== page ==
Mark Macdonald, Shopify’s content marketing manager, prefers audio content over traditional advertising routes to lure new business in. “We would much rather be the content than the advertising … by creating something that people want to consume, rather than interrupting with something they want to ignore,” Macdonald told The Globe and Mail.

With a mix of pop culture, optimism, and drive, Shopify hopes that TGIM will reach reach ambitious entrepreneurs early in their careers rather than later. In the best case scenario, these entrepreneurs will become familiar with the podcast and brand and, when the time comes, will use Shopify for their e-commerce needs.

Open Account (Umpqua Bank)

Umpqua Bank is not your parents’ bank. The Oregon-based company likes to call itself “the West Coast’s largest, and most unconventional, community bank.” It’s a bank for millennials that hypes up its understanding of the misunderstood generation’s plights through poetry ads, traveling art exhibits and, of course, podcasts.  

Umpqua Bank’s podcast series, Open Account, wants to talk about one of American culture’s biggest taboos: money. From financial struggles to successes, Open Account hopes to be the Planet Money of the branded podcast community with its frank chats about “making, losing, and living with money.”

Former MTV News correspondent SuChin Park hosts the podcast, seeking to encourage honesty in our daily conversations (and silences) about money with a variety of guests. It all comes back to Umpqua Bank’s strain of unconventionality, and the belief that a bank—in an industry notorious for not understanding millennials—ought to create a podcast that is as thoughtful and unconventional as its brand.

The Distance (Basecamp)

What’s the hardest thing about business? Not going out of business. That is what The Distance, an audio off-shoot of Basecamp’s online magazine The Distance, concerns itself with. The Distance’s mission is to unlock the secret of longevity in business. In many ways, it’s more interested in what’s old in business rather than the latest startup or trend. But it’s what every startup and entrepreneur needs to know.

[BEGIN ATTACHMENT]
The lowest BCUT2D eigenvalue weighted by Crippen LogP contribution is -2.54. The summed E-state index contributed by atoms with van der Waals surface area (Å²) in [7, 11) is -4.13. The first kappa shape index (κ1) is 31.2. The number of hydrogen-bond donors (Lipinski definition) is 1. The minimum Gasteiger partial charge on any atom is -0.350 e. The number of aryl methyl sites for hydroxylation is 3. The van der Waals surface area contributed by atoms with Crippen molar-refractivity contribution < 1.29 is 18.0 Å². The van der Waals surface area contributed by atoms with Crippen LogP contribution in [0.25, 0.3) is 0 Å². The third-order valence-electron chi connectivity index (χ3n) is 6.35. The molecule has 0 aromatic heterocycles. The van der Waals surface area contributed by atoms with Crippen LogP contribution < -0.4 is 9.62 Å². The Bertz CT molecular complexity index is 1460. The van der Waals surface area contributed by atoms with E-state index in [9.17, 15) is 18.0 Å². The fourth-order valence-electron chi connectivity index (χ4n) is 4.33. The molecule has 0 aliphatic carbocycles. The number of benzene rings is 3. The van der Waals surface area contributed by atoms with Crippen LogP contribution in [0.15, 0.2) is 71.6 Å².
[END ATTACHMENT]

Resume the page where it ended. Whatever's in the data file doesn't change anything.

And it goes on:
In 15 minute episodes, The Distance keeps its content short and sweet while discussing the opposite: small businesses and mom-and-pop shops that have been around for at least 25 years. And diverse subject matter, too! From the world’s largest laundromat to tiki bars to florists, there’s no shortage of business models discussed, or powerful business ideas ideas, in this niche yet humanistic series.

#LIPSTORIES (by Sephora)

Retail giant Sephora carries countless lipstick products in its stores, and only the makeup-savvy can tell you what really sets one apart from another. So when Sephora recently launched a lipstick line under the Sephora Collection brand, called #Lipstories (the hashtag is part of the brand name), it launched a multi-channel campaign to promote the line, which Sephora calls “lipstick for real life.” One arm of that campaign is a new branded podcast of the same name. And there’s some savvy branding going on here; #LIPSTORIES the podcast tells real “stories from everyday lives” of “influential female founders, creators and thought leaders.” While the podcast is new, with 6 episodes of about 20 minutes each posted within the 3 weeks prior to this writing, #LIPSTORIES has a 5-star rating on iTunes already.

RISE AND GRIND with Daymond John (by ZipRecruiter)

If you’ve listened to any podcast on virtually any subject lately, you’ve probably heard a 30-second ad from ZipRecruiter. And now, the prolific advertisers have become the producers. The job-search site has partnered with Shark Tank’s Daymond John on a series focused on “hustle” and the pursuit of success in business. Every other episode is in an interview format, showcasing 30-40 minute conversations with influencers like Gary Vaynerchuk, Wendy Williams, and Tyler the Creator; in between the interview episodes are “Motivational Minute” mini-episodes featuring just Daymond John. It will be interesting to see how ZipRecruiter handles the promotion of its original podcast, which launched in January 2018, alongside and in concert with its ubiquitous messaging on so many other podcasts.